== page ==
I know this isn’t exactly anything new, but it’s something that still requires a lot of skill to pull off, and is beyond the scope of what most people would dare attempt – and it’s saved me a good couple of hundred in buying a pre-modded console. Pretty happy with myself on this one.

The NES as standard outputs via RF and Composite and has no capability for RGB output. Obviously that’s not good enough for me, so I decided to look into the NESRGB board by Viletim. At a cost of £70, the board takes the raw image from the PPU in the console and converts it to a high quality RGB (or component) signal. Installation however is not easy. The PPU on the console has to be desoldered, multiple adapters installed depending on the console revision, and a heck of a lot of fine point soldering. I managed it though!

Firstly, I needed a NES. I chose my favourite revision, and got a fantastic condition one with two pads for £60 shipped from Japan – the AV Famicom:


Once the RGB board arrived, I got started. Firstly, I had to desolder the PPU. This is notoriously difficult as the pins are soldered through the mainboard and take a lot of effort and precision to remove all the solder from each point. I used a heated desoldering pump, which uses a vacuum to remove liquid solder. It took about half an hour to be able to free the graphics chip with no resistance:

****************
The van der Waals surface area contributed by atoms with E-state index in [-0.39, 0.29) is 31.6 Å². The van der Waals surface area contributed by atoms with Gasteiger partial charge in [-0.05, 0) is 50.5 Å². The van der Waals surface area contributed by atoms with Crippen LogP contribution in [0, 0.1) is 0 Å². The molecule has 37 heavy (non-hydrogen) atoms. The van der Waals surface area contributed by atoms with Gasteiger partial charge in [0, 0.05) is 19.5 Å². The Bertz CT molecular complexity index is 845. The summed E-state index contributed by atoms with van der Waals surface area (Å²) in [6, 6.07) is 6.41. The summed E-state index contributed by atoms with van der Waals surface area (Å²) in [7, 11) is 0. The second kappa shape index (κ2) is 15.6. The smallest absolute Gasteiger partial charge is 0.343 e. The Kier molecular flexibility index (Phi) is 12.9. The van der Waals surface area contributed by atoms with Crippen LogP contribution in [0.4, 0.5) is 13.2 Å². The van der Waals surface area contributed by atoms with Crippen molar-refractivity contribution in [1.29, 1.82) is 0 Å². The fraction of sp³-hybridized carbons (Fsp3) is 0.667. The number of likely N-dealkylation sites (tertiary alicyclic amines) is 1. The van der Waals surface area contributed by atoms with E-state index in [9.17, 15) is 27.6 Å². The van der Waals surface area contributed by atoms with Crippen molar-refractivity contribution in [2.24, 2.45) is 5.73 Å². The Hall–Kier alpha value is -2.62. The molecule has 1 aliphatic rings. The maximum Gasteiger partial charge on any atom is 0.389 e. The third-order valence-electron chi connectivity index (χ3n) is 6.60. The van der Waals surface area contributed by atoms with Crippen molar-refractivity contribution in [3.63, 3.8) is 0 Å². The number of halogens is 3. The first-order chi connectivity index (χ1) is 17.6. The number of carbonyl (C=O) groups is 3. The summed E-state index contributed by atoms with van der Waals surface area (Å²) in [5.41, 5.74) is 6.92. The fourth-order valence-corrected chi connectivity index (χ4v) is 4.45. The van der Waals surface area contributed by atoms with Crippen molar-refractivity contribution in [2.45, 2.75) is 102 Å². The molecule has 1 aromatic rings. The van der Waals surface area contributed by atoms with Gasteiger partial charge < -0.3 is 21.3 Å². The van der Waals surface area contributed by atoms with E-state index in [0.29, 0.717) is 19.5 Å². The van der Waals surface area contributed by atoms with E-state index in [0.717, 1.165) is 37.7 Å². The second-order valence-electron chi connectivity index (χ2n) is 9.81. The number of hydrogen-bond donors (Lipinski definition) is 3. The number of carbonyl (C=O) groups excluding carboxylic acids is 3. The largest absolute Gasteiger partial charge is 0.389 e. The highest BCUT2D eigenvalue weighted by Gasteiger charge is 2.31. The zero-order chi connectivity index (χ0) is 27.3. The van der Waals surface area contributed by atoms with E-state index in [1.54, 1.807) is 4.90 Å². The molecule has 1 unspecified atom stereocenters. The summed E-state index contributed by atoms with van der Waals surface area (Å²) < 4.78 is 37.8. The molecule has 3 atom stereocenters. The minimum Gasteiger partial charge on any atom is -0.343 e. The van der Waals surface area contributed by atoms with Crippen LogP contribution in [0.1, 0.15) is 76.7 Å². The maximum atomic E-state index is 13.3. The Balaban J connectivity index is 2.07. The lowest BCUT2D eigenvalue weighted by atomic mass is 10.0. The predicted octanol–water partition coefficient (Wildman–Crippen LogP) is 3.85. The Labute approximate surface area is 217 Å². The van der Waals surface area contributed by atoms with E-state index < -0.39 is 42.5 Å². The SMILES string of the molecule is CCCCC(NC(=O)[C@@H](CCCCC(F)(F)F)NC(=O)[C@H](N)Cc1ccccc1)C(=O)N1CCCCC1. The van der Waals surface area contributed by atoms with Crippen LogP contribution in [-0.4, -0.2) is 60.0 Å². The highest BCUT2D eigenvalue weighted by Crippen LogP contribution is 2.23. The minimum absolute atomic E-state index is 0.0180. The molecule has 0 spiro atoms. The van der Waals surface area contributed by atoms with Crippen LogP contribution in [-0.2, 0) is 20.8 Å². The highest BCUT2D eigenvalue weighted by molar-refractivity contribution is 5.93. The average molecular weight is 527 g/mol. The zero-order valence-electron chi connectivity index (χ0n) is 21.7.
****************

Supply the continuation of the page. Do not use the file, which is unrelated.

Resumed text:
Once done, I was able to solder in an adapter in it’s place:


Next was to solder contact pins into the adapter board. As I was installing the NESRGB into an AV famicom, adapter boards needed to be used to orientate it correctly to fit:

I then soldered two sets of pins to the other side of the adapter board – this is what the NESRGB board will plug into:

And then soldered another adapter into the NESRGB board itself – this is what the PPU will be placed in:

And then wired up the RGB and sync signals to the AV output at the back:

Lastly, I installed a palette switch at the back of the console. This allows me to choose between three palettes during gameplay. 1. Normal, 2. Improved Colours, 3. Garish Colours:



And success!!

2 thoughts on “NES RGB Mod

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